National Weather Service United States Department of Commerce

Winter Storm to Impact the Western and Central U.S.

A developing storm will impact the western mountain ranges through Thursday. This storm will track inland across portions of the Rockies, High Plains and upper Mississippi River Valley for the remainder of this week. Further south, the chance for severe weather will extend from the Ohio Valley into the lower Mississippi River Valley Friday into Friday night. Read More >

An unusual weather setup produced a very narrow and isolated band of snow across parts of Dodge City and Ford county on 1/19/11.  The atmosphere was cold and moist with low clouds and fog preceding the formation of the snow.  It appears that two slaughter plants and a power generating plant contributed to the snow as ice nuclei and copious amounts of water vapor were fed into the boundary layer.  East/southeast winds carried the vapor and nuclei aloft into the lower clouds and then precipitated out as snow downwind of the source.  Snowfall of as much as 0.7" was reported in the snowfield with no snow observed at all outside of this area.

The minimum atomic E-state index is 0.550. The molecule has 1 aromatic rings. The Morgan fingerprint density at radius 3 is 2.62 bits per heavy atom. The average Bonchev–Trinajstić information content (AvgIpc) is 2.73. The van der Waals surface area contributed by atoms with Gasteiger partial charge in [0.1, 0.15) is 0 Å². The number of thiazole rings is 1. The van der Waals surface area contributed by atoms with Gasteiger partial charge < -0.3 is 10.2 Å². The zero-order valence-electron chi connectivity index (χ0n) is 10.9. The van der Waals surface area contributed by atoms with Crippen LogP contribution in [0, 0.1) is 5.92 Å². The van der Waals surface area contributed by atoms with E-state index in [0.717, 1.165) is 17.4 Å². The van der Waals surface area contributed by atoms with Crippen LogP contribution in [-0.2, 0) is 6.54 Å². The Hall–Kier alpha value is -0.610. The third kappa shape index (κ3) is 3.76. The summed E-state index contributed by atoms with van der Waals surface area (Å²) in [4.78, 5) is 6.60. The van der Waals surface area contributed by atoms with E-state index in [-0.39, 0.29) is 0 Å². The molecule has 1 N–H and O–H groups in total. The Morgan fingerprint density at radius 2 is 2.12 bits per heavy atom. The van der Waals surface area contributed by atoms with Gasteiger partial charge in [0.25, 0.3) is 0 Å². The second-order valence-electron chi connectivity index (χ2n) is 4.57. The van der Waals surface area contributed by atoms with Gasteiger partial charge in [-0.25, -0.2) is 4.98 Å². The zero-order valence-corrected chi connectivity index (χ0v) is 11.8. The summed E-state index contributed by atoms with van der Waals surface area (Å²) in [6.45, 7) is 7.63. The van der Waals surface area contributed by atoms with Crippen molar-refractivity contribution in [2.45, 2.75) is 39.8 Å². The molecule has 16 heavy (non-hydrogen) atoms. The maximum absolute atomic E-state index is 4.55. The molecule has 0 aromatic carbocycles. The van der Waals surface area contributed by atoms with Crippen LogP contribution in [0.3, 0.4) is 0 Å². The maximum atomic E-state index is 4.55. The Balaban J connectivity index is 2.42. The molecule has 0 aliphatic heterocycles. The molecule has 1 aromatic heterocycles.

The image below shows the source of the snow and the area of Dodge City and Ford county that was covered by the snow.

The next image shows a radar image depicting the snow band at 1124 AM.  The orange and pink colors show where the heaviest snow was falling at the time.

The following 2 1/2 hour radar loop shows where the snow persisted (this may take a minute to load).  Also of note, try and pick out the moving object that is headed towards the southwest from Dodge City along the highway.  This is actually a train that was headed slowly towards Montezuma, parallel to the highway!